From Library Babel Fish, February 22, 2011

One of the things we hope students will learn by seeking out information in the library and online is the value of using evidence in the formulation of ideas. We tend to focus on students’ most immediate need: completing an assignment that is due in the next few weeks. But as we expose them to the tools of research and engage them in the work of evaluating and sifting their search results, we hope that they are gaining a respect for evidence as well as some familiarity with the various methods of making sense of the world that they encounter in different disciplines, from the close analytical reading they do in an English class to the examination of primary sources in history to conducting empirical research in the sciences. By doing all this, we hope that they have the tools and the inclination to make up their own minds based on the best evidence.

So I was intrigued to read a news story in the Boston Globe about research in political behavior. It turns out that people who have made up their minds are not receptive to information that doesn’t support their beliefs. I tracked down some of the research mentioned in the article to see how the studies were conducted. (I’m nerdy that way.) Essentially, James Kuklinski and others found that people who held strong beliefs wouldn’t let facts stand in their way. Those who were the least well informed were also the group that were the most confident in their mistaken beliefs. (I use “mistaken” here because they were factually wrong, and those misperceptions of fact conspired with their opinions about what policies should be taken.) Brendan Nyhan and Jason Reifler recently devised several experimental procedures to see how people respond to corrections in information. Not well, apparently. When people read false information and then a correction to it, they tend to dig in their heels and become even more convinced of the wrong information, a backfire effect that increases their insistence on misinformation being correct.

This is all very depressing. We have enough of a challenge giving students the know-how to locate good information. I am reminded of Peter Elbow’s notion of the “believing game.” Rather than teach students the art of taking a text apart and arguing with it, like a dog worrying a dead squirrel, he thought there was some value in entering into ideas and doing our best to understand them from the inside rather than take a defensive position and try to disprove them as a means of understanding. I am also reminded of research done by Keith Oatley that suggests that those who read fiction engage in a kind of simulation of reality that leads them to become more empathetic – and more open to experiences that they haven’t had.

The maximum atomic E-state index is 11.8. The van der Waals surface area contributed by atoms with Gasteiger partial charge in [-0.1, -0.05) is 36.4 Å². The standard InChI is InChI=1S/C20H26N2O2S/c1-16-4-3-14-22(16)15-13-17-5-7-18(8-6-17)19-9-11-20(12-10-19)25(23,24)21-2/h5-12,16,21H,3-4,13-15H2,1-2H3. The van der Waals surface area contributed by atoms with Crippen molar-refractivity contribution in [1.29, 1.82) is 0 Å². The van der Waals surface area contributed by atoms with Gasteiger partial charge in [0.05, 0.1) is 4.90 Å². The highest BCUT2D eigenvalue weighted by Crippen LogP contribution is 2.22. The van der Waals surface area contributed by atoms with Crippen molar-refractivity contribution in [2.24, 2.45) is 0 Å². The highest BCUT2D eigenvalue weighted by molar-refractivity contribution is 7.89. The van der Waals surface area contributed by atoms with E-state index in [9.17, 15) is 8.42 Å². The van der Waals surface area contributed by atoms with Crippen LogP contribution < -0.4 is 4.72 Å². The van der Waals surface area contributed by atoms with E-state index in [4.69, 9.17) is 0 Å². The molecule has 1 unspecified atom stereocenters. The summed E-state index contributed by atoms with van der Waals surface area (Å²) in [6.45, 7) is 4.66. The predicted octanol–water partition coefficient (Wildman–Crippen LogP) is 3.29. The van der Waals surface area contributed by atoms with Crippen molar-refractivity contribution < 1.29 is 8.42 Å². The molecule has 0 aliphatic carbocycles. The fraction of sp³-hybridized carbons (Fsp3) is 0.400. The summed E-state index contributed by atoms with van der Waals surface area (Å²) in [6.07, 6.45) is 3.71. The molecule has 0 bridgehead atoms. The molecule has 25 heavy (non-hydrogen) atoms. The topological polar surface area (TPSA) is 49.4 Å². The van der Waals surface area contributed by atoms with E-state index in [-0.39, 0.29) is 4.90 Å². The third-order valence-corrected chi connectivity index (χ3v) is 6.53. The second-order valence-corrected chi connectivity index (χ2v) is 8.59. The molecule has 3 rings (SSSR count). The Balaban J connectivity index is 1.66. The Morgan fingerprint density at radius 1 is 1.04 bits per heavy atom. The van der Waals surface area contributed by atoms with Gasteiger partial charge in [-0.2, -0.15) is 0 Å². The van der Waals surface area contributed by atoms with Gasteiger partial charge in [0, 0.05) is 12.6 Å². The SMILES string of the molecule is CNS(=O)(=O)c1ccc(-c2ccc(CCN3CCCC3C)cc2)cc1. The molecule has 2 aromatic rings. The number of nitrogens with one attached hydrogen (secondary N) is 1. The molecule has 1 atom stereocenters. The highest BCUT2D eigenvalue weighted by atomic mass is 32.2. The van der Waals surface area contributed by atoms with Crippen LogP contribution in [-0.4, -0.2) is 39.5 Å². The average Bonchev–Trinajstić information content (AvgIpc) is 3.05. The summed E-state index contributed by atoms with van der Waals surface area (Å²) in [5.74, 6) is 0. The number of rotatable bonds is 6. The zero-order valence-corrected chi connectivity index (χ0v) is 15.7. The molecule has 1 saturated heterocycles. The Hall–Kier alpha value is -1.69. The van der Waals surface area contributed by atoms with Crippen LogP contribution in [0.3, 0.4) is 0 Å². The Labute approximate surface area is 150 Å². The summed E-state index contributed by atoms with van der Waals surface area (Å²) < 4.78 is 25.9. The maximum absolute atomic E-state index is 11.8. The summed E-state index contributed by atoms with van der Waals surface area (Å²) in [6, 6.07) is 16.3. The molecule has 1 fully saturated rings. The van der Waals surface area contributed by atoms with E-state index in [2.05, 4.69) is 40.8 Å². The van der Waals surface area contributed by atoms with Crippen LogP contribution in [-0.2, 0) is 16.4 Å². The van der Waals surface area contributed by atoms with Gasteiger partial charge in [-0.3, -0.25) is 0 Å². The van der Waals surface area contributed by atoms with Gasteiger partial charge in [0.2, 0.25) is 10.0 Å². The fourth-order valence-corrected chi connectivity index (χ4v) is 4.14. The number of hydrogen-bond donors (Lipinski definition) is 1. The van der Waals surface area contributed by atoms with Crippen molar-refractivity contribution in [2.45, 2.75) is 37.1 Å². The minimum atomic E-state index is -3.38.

Which is interesting. Kuklinski’s research is about a different kind of story. We like facts packaged in compelling rhetorical frames because the stories comfortingly jibe with our world view and our political positions. They reaffirm our beliefs and defend us from confusion. These stories are so emotionally convincing that we tend to pay much more attention to them than to the facts they contain, and when the facts conflict with the stories, we choose the stories.

Maybe instead of teaching rigorous analysis that tests ideas to see if they break, we need to put a little more emphasis on understanding them better first. A little more empathy and lot more respect for evidence could go a long way.

A PS to this little paper chase of mine – this exercise of tracing sources mentioned in a news story convinces me we need to do a much better job of making research findings accessible in every sense of the word. When you are engaged in a debate online, the links that are easily found to support your position tend to come from in the form of opinion pieces and news stories. So much of our scholarly work is locked up behind paywalls that even finding research referred to in these opinion and news sources takes a lot of detective skill and patience, and when you find them you can’t provide links that work. If we want our work to matter, if we want the evidence we gather to make a difference, we need to think about making it more accessible, not just in terms of readability, but findabilty. Kudos to the authors who have made their work open access, and kudos to those publishers and libraries who help.


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